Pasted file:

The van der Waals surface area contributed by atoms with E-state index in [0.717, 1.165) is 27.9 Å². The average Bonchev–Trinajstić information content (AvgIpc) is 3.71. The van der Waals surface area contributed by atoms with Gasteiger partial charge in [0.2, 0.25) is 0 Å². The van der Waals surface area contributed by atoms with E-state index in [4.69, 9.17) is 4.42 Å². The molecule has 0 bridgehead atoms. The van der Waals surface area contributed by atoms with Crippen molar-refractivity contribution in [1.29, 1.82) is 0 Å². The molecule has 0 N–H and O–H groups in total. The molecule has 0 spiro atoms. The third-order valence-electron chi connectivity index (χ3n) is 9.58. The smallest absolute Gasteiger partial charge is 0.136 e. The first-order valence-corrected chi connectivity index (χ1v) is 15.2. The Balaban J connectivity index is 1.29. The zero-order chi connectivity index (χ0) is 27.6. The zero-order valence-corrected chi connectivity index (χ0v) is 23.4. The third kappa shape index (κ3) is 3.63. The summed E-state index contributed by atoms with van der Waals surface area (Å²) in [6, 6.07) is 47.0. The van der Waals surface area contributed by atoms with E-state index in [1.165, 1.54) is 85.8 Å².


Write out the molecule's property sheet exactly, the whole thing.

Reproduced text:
The van der Waals surface area contributed by atoms with E-state index in [0.717, 1.165) is 27.9 Å². The average Bonchev–Trinajstić information content (AvgIpc) is 3.71. The van der Waals surface area contributed by atoms with Gasteiger partial charge in [0.2, 0.25) is 0 Å². The van der Waals surface area contributed by atoms with E-state index in [4.69, 9.17) is 4.42 Å². The molecule has 0 bridgehead atoms. The van der Waals surface area contributed by atoms with Crippen molar-refractivity contribution in [1.29, 1.82) is 0 Å². The molecule has 0 N–H and O–H groups in total. The molecule has 0 spiro atoms. The third-order valence-electron chi connectivity index (χ3n) is 9.58. The smallest absolute Gasteiger partial charge is 0.136 e. The first-order valence-corrected chi connectivity index (χ1v) is 15.2. The Balaban J connectivity index is 1.29. The zero-order chi connectivity index (χ0) is 27.6. The zero-order valence-corrected chi connectivity index (χ0v) is 23.4. The third kappa shape index (κ3) is 3.63. The summed E-state index contributed by atoms with van der Waals surface area (Å²) in [6, 6.07) is 47.0. The van der Waals surface area contributed by atoms with E-state index in [1.165, 1.54) is 85.8 Å².